Emblem on Sharps rifle

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hrobalabama

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I Have an 1863 New Model Sharps rifle that has a strange embedded image. It is a 7 star emblem and it appears to have had a number or name sometimes before use have mostly obliterated through use and handling. There are no other marks or initials anywhere else on the wood. Does anyone have any idea as to what this may mean? Thanks for any help!
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OldSarge79

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Very glad you posted this. I posted the same question on a similar emblem embedded in the stock of my Sharps New Model 1863 last year. Mine is the same shape, but obviously different material and embedded in the opposite side of the stock. There is a circular metal piece in the center with what appear to be the initials "HB" inscribed. I can't help but notice that those are the initials of Hiram Berdan.
This is the URL on my previous post:
https://civilwartalk.com/threads/sharps-new-model-1863-emblem-in-stock.138775/#post-1655837
 
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Story

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In particular,

Still voting that it's a law enforcement property mark of some sort.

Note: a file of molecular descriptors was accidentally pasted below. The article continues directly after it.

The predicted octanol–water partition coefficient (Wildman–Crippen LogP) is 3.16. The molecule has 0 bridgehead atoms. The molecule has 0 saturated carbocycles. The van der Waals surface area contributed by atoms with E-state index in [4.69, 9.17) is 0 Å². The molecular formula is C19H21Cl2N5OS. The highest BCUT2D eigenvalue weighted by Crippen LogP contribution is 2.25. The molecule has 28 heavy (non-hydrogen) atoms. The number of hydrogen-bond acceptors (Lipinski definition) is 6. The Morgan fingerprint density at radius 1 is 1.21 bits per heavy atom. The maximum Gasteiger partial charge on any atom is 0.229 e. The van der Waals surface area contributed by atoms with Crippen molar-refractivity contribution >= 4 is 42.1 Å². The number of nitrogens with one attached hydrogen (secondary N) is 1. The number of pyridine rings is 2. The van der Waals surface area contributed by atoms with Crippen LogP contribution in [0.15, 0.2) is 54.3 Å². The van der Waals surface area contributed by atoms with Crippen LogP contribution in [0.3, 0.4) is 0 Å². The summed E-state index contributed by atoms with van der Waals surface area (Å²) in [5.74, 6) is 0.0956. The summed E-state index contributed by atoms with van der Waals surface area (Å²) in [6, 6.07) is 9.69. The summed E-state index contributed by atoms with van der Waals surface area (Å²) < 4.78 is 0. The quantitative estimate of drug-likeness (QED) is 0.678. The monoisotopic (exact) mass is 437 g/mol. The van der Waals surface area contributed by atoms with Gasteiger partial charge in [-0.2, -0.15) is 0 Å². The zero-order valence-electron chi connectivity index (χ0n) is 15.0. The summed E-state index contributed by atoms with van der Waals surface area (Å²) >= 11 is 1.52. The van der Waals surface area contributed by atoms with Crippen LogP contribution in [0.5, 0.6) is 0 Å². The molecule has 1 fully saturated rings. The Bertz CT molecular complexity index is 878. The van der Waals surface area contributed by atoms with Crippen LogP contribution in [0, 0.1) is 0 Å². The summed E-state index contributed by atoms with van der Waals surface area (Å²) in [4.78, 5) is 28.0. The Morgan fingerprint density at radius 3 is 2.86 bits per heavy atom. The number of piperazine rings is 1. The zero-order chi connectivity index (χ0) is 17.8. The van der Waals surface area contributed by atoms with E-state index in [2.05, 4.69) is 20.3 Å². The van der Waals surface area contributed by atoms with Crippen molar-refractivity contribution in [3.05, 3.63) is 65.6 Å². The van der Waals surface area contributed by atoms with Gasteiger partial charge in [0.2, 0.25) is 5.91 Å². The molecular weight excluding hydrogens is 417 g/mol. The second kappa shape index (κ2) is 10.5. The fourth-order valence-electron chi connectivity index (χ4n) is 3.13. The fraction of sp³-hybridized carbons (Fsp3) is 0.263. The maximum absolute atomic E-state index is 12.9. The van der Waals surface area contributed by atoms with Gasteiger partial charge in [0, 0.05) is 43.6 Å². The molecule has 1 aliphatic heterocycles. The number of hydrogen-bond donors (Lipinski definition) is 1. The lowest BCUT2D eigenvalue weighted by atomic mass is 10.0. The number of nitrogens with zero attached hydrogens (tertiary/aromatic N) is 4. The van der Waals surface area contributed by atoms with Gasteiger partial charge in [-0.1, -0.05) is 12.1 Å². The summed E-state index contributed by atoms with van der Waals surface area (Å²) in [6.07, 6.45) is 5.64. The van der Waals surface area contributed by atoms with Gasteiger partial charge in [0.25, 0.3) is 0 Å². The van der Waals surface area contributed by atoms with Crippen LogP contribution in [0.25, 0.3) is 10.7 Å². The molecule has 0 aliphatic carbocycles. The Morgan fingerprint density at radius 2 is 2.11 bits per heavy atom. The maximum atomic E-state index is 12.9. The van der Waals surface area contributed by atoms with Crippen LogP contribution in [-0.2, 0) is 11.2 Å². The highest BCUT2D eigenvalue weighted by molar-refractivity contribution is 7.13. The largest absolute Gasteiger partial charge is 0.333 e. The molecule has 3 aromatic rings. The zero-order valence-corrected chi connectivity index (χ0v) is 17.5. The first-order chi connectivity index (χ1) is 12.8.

OldSarge79

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In particular,

Still voting that it's a law enforcement property mark of some sort.
As retired law enforcement, I would be pleased if it turned out to be that.
I can't help but think that my gun and hrobalabama's were in the same organization, whether military or law enforcement. I would dearly love to know.
How 'bout this hypothesis......post war organization of veterans of Berdan's Sharpshooters?.......well, I can dream, can't I?
 
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Story

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Two Henry Rifles, each with a seven pointed star, identified to Company B, 3rd Regiment of Veteran Volunteers.

Did Company B have Sharps rifles before they had Henrys?
 

OldSarge79

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I Have an 1863 New Model Sharps rifle that has a strange embedded image. It is a 7 star emblem and it appears to have had a number or name sometimes before use have mostly obliterated through use and handling. There are no other marks or initials anywhere else on the wood. Does anyone have any idea as to what this may mean? Thanks for any help!View attachment 323172View attachment 323173View attachment 323174
What is the serial # on your Sharps?
The serial # on mine is C37174.
 
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OldSarge79

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Two Henry Rifles, each with a seven pointed star, identified to Company B, 3rd Regiment of Veteran Volunteers.

Did Company B have Sharps rifles before they had Henrys?
The emblem looks about the same on those Henry rifles. Good work finding that.

Really good question about Co. B. Maybe someone will have an answer.
 

Story

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"Compendium of the War of the Rebellion" by Frederick H. Dyer contains no history for the 3rd US VV.
 
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James N.

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These are Veteran Volunteer markers. One of the perks of joining the veteran volunteers was you were going to own your rifle. Largely Sharps Rifles but there have been both Spencer’s as well as Henry Rifles. Not seen one on a P53 or Springfield yet.